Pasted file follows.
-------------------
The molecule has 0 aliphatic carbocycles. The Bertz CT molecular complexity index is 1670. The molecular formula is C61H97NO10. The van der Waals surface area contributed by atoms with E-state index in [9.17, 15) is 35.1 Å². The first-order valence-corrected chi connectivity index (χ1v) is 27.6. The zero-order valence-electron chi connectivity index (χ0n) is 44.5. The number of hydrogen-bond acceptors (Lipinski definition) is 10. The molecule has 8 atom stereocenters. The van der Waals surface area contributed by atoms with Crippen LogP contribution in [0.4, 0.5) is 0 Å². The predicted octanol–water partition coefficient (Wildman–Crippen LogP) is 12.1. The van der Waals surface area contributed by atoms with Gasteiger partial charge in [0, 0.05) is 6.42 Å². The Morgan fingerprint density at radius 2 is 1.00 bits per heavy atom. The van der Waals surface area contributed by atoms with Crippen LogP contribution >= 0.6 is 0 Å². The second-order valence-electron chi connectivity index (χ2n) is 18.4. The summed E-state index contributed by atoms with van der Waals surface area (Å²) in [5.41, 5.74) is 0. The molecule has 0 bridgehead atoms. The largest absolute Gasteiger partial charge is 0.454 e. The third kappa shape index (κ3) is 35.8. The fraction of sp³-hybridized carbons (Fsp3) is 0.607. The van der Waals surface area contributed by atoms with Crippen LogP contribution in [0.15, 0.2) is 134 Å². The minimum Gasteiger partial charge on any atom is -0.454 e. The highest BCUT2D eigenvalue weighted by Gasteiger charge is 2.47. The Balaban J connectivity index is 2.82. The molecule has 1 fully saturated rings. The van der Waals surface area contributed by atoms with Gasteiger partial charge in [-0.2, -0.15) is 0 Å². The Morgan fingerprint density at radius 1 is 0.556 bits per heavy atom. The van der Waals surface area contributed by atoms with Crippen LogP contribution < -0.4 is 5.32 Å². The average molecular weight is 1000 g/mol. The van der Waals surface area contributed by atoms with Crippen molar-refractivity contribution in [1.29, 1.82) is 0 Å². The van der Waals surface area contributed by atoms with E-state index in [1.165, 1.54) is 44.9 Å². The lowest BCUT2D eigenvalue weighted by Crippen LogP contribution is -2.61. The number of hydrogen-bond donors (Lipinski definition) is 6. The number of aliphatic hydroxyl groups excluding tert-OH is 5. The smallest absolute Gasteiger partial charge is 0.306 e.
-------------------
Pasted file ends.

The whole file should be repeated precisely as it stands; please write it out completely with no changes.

The molecule has 0 aliphatic carbocycles. The Bertz CT molecular complexity index is 1670. The molecular formula is C61H97NO10. The van der Waals surface area contributed by atoms with E-state index in [9.17, 15) is 35.1 Å². The first-order valence-corrected chi connectivity index (χ1v) is 27.6. The zero-order valence-electron chi connectivity index (χ0n) is 44.5. The number of hydrogen-bond acceptors (Lipinski definition) is 10. The molecule has 8 atom stereocenters. The van der Waals surface area contributed by atoms with Crippen LogP contribution in [0.4, 0.5) is 0 Å². The predicted octanol–water partition coefficient (Wildman–Crippen LogP) is 12.1. The van der Waals surface area contributed by atoms with Gasteiger partial charge in [0, 0.05) is 6.42 Å². The Morgan fingerprint density at radius 2 is 1.00 bits per heavy atom. The van der Waals surface area contributed by atoms with Crippen LogP contribution >= 0.6 is 0 Å². The second-order valence-electron chi connectivity index (χ2n) is 18.4. The summed E-state index contributed by atoms with van der Waals surface area (Å²) in [5.41, 5.74) is 0. The molecule has 0 bridgehead atoms. The largest absolute Gasteiger partial charge is 0.454 e. The third kappa shape index (κ3) is 35.8. The fraction of sp³-hybridized carbons (Fsp3) is 0.607. The van der Waals surface area contributed by atoms with Crippen LogP contribution in [0.15, 0.2) is 134 Å². The minimum Gasteiger partial charge on any atom is -0.454 e. The highest BCUT2D eigenvalue weighted by Gasteiger charge is 2.47. The Balaban J connectivity index is 2.82. The molecule has 1 fully saturated rings. The van der Waals surface area contributed by atoms with Gasteiger partial charge in [-0.2, -0.15) is 0 Å². The Morgan fingerprint density at radius 1 is 0.556 bits per heavy atom. The van der Waals surface area contributed by atoms with Crippen LogP contribution < -0.4 is 5.32 Å². The average molecular weight is 1000 g/mol. The van der Waals surface area contributed by atoms with Crippen molar-refractivity contribution in [1.29, 1.82) is 0 Å². The van der Waals surface area contributed by atoms with E-state index in [1.165, 1.54) is 44.9 Å². The lowest BCUT2D eigenvalue weighted by Crippen LogP contribution is -2.61. The number of hydrogen-bond donors (Lipinski definition) is 6. The number of aliphatic hydroxyl groups excluding tert-OH is 5. The smallest absolute Gasteiger partial charge is 0.306 e.